• Yes, it was dismal everywhere because rather than clean-up the banking system and abandon trying to drive an economy forward by creating asset bubbles via the distortion of the price discovery mechanism (zero/negative interest rates), policymakers instead doubled-down on their productivity-destroying wealth effect policies which were and are directly responsible for the wealth inequality.
  • To improve productivity he says that labour, land and capital needs to be squeezed “out from sectors and firms where they are currently being wasted.”
    • Again, their wealth effect policies are responsible for this not happening.
    • Rather than embrace Schumpeter’s creative destruction, central banks instead decided to bail-out any company that could fog a mirror and now the world is afflicted with a record number of zombie companies (those that have not generated enough operating profit to simply pay the interest expense on their debt) and this was even before interest rates started rising.
      • As companies continue to roll-over their maturing debt, the number of zombies will rise further impacting global productivity.
      • Percentage of zombies in Canada’s (Grieder and Ortega):
        • 1980: 3%
        • 2018: 25%
      • And while they point out that Canada has a higher percentage of commodity companies than other countries, the same would have been true in 1980.
      • (More on zombie firms in Canada ‘here‘)
    • Studies show that the zombification for private companies is much lower than publicly listed ones.
      • The reason is that the survival rate for private companies is much lower i.e. if they’re destroying capital they quickly abandon whatever it is they’re doing because it’s their capital they’re destroying.
    • According to the Bank for International Settlements (BIS) the percentage of listed non-financial companies in 14 advanced economies that were zombies:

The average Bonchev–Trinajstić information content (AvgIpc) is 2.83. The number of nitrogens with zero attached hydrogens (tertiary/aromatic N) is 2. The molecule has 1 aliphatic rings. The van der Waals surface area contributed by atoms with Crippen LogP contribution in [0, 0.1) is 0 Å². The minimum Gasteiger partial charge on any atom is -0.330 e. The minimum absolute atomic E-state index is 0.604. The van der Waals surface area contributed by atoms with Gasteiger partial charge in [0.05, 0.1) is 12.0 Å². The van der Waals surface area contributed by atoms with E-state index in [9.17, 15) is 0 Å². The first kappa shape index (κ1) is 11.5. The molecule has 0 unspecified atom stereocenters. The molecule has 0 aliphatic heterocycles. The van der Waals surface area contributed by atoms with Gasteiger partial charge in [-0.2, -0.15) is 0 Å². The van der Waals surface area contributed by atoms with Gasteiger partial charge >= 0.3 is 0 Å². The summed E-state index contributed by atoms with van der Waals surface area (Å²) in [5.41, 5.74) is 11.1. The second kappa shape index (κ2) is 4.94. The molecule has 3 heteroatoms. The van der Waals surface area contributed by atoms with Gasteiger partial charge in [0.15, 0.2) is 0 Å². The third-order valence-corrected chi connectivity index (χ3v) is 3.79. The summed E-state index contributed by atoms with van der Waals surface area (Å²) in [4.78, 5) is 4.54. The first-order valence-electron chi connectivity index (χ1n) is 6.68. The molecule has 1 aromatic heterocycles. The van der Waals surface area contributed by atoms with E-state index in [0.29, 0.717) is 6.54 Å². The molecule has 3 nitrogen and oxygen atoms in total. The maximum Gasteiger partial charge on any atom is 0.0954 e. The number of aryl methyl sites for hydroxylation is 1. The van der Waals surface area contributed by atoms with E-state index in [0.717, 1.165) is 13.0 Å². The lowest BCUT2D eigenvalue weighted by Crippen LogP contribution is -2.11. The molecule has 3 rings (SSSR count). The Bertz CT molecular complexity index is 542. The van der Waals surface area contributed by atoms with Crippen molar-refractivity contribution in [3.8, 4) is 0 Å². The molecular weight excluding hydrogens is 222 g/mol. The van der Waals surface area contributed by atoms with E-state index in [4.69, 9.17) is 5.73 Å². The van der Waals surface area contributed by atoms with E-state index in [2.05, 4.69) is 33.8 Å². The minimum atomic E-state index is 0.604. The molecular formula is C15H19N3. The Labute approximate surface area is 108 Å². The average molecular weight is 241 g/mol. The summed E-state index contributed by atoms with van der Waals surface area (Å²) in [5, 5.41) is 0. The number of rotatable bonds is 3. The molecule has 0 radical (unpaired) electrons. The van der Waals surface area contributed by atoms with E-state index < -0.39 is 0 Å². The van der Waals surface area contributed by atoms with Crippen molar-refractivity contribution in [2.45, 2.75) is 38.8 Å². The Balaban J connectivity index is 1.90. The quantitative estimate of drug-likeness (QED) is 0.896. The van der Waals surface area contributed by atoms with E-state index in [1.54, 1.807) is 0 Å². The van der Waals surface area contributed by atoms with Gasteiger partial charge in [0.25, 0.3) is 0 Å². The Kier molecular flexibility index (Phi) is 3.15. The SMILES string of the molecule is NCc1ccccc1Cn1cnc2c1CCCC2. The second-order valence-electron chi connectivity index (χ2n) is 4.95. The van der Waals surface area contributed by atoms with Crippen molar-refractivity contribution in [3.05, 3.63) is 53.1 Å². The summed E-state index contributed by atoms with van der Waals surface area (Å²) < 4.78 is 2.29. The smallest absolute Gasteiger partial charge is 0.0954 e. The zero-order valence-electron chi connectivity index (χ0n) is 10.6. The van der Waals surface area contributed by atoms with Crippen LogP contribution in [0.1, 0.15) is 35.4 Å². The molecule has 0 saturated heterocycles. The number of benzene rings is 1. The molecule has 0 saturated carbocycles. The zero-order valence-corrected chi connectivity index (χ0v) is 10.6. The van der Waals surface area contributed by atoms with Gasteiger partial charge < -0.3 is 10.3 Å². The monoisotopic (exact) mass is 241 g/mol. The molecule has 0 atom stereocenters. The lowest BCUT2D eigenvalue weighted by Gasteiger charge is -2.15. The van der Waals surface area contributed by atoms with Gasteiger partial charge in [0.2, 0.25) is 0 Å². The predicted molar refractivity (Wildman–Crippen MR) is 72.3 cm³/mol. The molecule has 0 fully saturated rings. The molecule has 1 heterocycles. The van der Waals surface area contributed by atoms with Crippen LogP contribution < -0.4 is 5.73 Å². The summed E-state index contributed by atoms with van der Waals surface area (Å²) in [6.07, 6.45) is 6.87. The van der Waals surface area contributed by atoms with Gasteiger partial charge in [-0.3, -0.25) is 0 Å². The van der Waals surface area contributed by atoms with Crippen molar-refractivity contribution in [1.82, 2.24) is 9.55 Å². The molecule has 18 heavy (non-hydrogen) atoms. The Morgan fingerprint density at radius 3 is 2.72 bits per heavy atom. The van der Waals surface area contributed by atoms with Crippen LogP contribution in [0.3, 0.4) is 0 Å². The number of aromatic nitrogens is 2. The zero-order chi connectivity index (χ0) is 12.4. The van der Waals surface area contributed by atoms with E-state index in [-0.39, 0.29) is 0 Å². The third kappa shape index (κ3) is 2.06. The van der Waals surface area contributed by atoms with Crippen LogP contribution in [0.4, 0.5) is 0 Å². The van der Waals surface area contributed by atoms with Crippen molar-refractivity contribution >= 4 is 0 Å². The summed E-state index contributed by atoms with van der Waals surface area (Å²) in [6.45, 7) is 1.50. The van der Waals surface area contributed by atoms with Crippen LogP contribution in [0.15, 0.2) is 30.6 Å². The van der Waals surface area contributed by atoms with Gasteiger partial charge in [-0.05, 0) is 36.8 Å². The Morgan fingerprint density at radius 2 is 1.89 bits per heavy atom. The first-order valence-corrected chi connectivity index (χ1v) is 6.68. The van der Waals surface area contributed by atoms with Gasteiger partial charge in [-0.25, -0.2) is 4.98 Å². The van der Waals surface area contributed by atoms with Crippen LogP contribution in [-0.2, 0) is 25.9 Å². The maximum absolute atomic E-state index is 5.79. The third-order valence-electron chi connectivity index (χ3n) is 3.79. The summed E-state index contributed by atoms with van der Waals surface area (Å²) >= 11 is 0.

• Late 1980: 4%
      • 2017: 15%
    • Again, this is long before interest rates started to rise and so the number is likely much higher now.
    • (Source: Financial Times)

Bad Remedies

An FT opinion piece by Chetan Ahya of Morgan Stanley with recommendations for China’s communist party in how to counter deflation.

  • Like most Keynesians he believes that the answer is quite simple; stimulate aggregate demand.
  • He quotes Ben Bernanke from 2002: “Sustained deflation can be highly destructive to a modern economy and should be strongly resisted.”
    • The only reason sustained deflation can now be highly destructive is because policymakers have tried to drive the economy forward by encouraging debt-fueled consumption and the value of the debt goes up in a deflationary environment.
    • As I’ve discussed many times, deflation should be the normal situation in an “unhampered” market system where productivity growth and competition results in lower prices for consumers.
  • He notes that a deflationary environment increases the burden on debtors.
    • Yet he seems untroubled by the burden inflation imposed on creditors for years.
    • At one point there was $17 trillion in debt yielding negative interest rates and inflation was positive.
      • This was a massive wealth transfer to debtors.
    • Of course, the biggest debtors and thus beneficiaries of this situation are governments.
    • There is nothing wrong with deflation except if it is caused by a shrinking money supply.
  • He says that getting people to increase consumption “could lead to a faster transition towards (a) more healthy inflation environment.”
    • Again, they believe that you can consume your way to prosperity.
  • Finally, he says that investment in China is too high.
    • It’s likely that it’s the type of investment and who the investment decision-makers are that is at issue.
      • Investing in real estate development is not productive.
      • And if the communist party is directing investment rather than those with skin in the game it will also not be productive.(Source: Financial Times)

Disclaimer: Note that Paulitical Economy™ should not be considered as investment advice, and I have not verified all of the sources of information.  It is meant for general interest purposes only.  Please consult an advisor if you plan on putting any of your hard-earned capital to work during these turbulent times.